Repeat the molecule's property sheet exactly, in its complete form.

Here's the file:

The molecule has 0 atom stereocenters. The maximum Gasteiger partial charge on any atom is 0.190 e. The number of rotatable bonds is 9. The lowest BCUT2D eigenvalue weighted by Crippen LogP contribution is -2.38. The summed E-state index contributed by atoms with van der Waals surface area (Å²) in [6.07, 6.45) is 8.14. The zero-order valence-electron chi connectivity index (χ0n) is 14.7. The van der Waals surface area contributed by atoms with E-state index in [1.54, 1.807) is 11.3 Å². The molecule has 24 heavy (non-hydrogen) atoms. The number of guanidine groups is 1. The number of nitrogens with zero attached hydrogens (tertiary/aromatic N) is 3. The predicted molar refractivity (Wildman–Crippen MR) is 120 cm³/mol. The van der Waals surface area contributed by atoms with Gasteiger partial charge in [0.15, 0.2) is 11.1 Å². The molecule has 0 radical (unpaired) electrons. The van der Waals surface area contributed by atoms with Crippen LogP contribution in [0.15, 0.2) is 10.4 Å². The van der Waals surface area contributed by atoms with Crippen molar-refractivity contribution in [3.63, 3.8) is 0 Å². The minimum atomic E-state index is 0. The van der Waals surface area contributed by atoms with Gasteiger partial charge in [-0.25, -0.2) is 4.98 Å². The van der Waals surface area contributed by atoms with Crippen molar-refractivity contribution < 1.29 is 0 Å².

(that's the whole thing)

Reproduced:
The molecule has 0 atom stereocenters. The maximum Gasteiger partial charge on any atom is 0.190 e. The number of rotatable bonds is 9. The lowest BCUT2D eigenvalue weighted by Crippen LogP contribution is -2.38. The summed E-state index contributed by atoms with van der Waals surface area (Å²) in [6.07, 6.45) is 8.14. The zero-order valence-electron chi connectivity index (χ0n) is 14.7. The van der Waals surface area contributed by atoms with E-state index in [1.54, 1.807) is 11.3 Å². The molecule has 24 heavy (non-hydrogen) atoms. The number of guanidine groups is 1. The number of nitrogens with zero attached hydrogens (tertiary/aromatic N) is 3. The predicted molar refractivity (Wildman–Crippen MR) is 120 cm³/mol. The van der Waals surface area contributed by atoms with Gasteiger partial charge in [0.15, 0.2) is 11.1 Å². The molecule has 0 radical (unpaired) electrons. The van der Waals surface area contributed by atoms with Crippen LogP contribution in [0.15, 0.2) is 10.4 Å². The van der Waals surface area contributed by atoms with Crippen molar-refractivity contribution in [3.63, 3.8) is 0 Å². The minimum atomic E-state index is 0. The van der Waals surface area contributed by atoms with Gasteiger partial charge in [-0.25, -0.2) is 4.98 Å². The van der Waals surface area contributed by atoms with Crippen molar-refractivity contribution < 1.29 is 0 Å².